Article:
Garuda - The Vahana of Lord Vishnu
Recently there was a television program on ancient aliens, and one of the episodes described Garuda as a spaceship and Vishnu as an alien Lord. It is not true. No ancient aliens visited India and established the Vedic culture. It was a religious tradition whose roots are in the Vedas. The gods are heavenly gods, not aliens. There may be aliens in some part of the universe, but they are not responsible for the religious traditions and beliefs of Hinduism.
There are many subtle words, made of prana and subtle matter. Our gods belong to those worlds and they reside in those spheres. We can communicate with them through our own consciousness, but it requires huge effort and a lot of self-purification. If your mind is silent and pure, you can see our gods in those spheres, and even communicate with them. They usually do not interfere with our lives, unless it is extremely necessary and important for the cause of creation.
Garuda or Garutmanta, is the eagle like divine bird used by Lord Vishnu as his vehicle. He is not an ordinary bird and you can imagine his size since he serves as the vehicle of Vishnu, who is preserver and the lord of the Universe.
According to the Puranas, Garuda was the son of sage Kashyapa and Vinata. According to the legends, Vinata has a sister named Kadru. She is the mother of snakes. Once, Kadru captured Vinata due to a personal rivalry and held her captive. She insisted that if Garuda brought her the ambrosia (amrit) from the heavens, she would free her.
To save his mother, Garuda went to heaven, killed two serpents who were guarding the pot of ambrosia and brought it to Kadru. His mother was released. However, Indra, the Lord of the heavens, was not pleased with these developments. He insisted on Garuda to bring the pot of ambrosia back to heaven and in return gave permission to Garuda to kill and eat the snakes. Since that day, Garuda has begun feeding upon snakes.
In the iconography Garuda is depicted with a strong human body and an eagle like face. He holds two snakes in his two hands, wears several snakes as ornaments on his body, as belt around girdle, sacred thread, necklace and rings. He is also depicted in many images either with folded hands or carrying a pot of ambrosia either with one or two of his hands. Sometimes he is shown as devouring serpents. In some images, he is flanked on both sides by his two consorts, Rudra and Sukriti. Symbolically, Garuda represents the moving aspect of creation, namely breath in the microcosm and wind in the macrocosm.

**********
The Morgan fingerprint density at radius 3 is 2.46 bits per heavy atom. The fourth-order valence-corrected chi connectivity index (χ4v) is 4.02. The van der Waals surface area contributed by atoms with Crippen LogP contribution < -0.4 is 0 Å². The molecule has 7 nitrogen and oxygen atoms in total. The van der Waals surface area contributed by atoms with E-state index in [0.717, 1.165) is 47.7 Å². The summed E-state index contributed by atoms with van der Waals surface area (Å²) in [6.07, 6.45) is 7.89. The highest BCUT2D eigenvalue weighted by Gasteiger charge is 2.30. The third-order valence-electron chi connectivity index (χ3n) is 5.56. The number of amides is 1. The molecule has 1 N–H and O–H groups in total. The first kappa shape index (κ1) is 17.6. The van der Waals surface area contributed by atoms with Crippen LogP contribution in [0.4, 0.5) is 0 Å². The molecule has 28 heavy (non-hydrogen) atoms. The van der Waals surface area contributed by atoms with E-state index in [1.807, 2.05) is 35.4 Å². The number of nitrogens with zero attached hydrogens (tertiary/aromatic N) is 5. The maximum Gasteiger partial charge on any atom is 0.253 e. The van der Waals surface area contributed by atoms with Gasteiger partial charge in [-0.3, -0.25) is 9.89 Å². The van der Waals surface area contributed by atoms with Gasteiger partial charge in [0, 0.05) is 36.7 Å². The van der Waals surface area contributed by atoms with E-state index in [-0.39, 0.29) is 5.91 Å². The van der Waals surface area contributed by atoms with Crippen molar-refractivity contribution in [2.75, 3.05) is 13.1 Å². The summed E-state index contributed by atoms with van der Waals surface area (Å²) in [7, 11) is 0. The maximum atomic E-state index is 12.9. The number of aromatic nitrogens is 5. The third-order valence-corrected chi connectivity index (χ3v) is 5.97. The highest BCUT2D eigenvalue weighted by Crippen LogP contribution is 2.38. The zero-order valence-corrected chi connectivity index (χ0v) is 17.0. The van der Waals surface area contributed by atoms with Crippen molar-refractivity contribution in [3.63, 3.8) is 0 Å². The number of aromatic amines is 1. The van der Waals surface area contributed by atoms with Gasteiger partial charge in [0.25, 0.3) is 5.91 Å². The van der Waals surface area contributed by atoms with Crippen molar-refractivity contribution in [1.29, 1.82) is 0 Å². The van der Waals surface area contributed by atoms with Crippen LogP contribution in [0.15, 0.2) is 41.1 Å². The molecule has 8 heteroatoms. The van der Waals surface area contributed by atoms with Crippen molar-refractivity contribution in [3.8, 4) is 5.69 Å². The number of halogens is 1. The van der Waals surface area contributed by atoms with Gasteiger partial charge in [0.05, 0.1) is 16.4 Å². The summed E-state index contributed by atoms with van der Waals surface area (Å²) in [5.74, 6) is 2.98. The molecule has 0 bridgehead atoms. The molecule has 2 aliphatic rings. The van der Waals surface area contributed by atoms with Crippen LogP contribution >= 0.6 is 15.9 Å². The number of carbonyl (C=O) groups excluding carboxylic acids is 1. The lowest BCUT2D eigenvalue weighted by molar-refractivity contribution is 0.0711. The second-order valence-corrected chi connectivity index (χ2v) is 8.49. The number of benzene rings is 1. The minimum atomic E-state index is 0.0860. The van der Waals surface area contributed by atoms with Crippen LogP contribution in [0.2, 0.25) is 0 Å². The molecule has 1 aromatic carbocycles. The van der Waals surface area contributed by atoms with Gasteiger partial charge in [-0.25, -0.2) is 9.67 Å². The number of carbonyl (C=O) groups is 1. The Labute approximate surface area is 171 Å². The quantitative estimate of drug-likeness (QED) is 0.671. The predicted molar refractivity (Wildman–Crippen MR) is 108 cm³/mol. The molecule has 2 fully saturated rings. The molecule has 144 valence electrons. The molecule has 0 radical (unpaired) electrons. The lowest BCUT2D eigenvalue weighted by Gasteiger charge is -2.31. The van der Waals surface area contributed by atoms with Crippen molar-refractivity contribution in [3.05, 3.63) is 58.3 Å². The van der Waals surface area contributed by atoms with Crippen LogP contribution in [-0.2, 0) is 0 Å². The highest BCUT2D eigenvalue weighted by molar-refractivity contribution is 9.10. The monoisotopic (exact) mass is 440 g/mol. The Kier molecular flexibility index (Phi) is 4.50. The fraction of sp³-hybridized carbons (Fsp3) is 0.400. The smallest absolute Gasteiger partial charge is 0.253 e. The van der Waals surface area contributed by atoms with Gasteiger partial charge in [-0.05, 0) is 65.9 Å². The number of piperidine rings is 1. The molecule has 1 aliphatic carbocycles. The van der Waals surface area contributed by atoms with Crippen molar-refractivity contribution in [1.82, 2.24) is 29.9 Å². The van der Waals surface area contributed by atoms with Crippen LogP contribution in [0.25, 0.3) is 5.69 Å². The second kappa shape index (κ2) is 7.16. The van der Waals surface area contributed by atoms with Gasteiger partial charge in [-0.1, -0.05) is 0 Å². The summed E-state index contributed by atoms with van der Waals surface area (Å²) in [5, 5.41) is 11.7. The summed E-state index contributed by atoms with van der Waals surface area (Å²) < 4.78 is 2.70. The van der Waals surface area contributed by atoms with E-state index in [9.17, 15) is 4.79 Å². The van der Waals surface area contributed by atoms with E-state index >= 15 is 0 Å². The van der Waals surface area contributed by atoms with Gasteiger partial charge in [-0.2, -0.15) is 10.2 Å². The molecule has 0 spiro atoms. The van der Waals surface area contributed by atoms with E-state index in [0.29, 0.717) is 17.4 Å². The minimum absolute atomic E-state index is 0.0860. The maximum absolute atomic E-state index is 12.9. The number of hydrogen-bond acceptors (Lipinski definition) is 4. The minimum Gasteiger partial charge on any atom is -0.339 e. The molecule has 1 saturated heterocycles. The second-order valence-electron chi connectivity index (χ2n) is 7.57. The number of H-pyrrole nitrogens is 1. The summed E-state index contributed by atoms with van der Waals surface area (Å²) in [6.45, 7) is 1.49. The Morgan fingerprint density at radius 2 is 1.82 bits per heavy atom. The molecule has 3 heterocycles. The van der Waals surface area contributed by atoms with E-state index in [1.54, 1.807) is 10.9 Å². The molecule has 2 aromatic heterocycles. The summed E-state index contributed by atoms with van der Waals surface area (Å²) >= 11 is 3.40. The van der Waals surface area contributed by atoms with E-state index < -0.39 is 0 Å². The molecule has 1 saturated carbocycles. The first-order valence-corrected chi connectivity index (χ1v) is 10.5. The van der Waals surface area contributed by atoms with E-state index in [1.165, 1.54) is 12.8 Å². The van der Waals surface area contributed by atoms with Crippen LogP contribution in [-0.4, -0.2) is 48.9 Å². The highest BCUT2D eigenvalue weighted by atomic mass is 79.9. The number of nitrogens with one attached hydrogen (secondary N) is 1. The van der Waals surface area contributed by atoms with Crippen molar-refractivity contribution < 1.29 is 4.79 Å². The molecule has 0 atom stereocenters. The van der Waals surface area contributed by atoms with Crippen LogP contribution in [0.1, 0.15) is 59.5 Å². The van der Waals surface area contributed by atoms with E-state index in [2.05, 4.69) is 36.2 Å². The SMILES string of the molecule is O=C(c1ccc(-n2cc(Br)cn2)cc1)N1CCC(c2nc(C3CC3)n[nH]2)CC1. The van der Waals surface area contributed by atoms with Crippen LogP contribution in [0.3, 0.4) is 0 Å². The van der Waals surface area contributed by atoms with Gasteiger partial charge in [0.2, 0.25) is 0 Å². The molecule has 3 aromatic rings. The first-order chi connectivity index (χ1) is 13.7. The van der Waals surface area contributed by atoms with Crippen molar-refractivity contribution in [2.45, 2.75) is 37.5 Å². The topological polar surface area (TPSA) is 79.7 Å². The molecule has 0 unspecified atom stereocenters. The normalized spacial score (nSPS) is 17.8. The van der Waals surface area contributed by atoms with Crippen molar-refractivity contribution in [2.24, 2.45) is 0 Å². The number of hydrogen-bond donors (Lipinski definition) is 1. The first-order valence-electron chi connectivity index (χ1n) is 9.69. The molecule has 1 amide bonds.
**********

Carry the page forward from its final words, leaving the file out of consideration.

Garuda's birth and his exploits in heaven to secure the ambrosia are mentioned in the Mahabharata. According to the epic, Garuda has six sons, who are the progenitors of the entire bird community. Garuda served as the vehicle to Lord Krishna and Satyabhama in their war with Narakasura, the demon who is mentioned in the legends associated with the origin of the festival of Dipawali.
Suggestions for Further Reading
- Symbolism Of The Vehicles of Hindu Gods and Goddesses
- Navagrahas, the Nine Planetary gods in Hinduism
- Hinduism - Gods and Goddess in the Vedas
- Gods and Goddesses of Hinduism
- Hindu God Lord Shiva (Siva) - the Destroyer
- Hindu God Vishnu, the Preserver
- Hindu Temples and Sacred Places of Worship
- The Concept of Atman or Eternal Soul in Hinduism
- The Problem of Maya Or Illusion and How To Deal With It
- Belief In Atman, The Eternal Soul Or The Inner Self
- Brahman, The Highest God Of Hinduism
- The Bhagavad Gita Original Translations
- The Bhagavadgita, Philosophy and Concepts
- Bhakti yoga or the Yoga of Devotion
- Hinduism And The Evolution of Life And Consciousness
- Why to Study the Bhagavadgita Parts 1 to 4
- Origin, Definition and Introduction to Hinduism
- Symbolic Significance of Numbers in Hinduism
- The Belief of Reincarnation of Soul in Hinduism
- The True Meaning Of Renunciation According To Hinduism
- The Symbolic Significance of Puja Or Worship In Hinduism
- Introduction to the Upanishads of Hinduism
- Origin, Principles, Practice and Types of Yoga
Attribution: The images of Garuda used in this article are licensed under the Creative Commons Attribution-Share Alike 2.0 Generic license. The article is copyright Hinduwebsite.com
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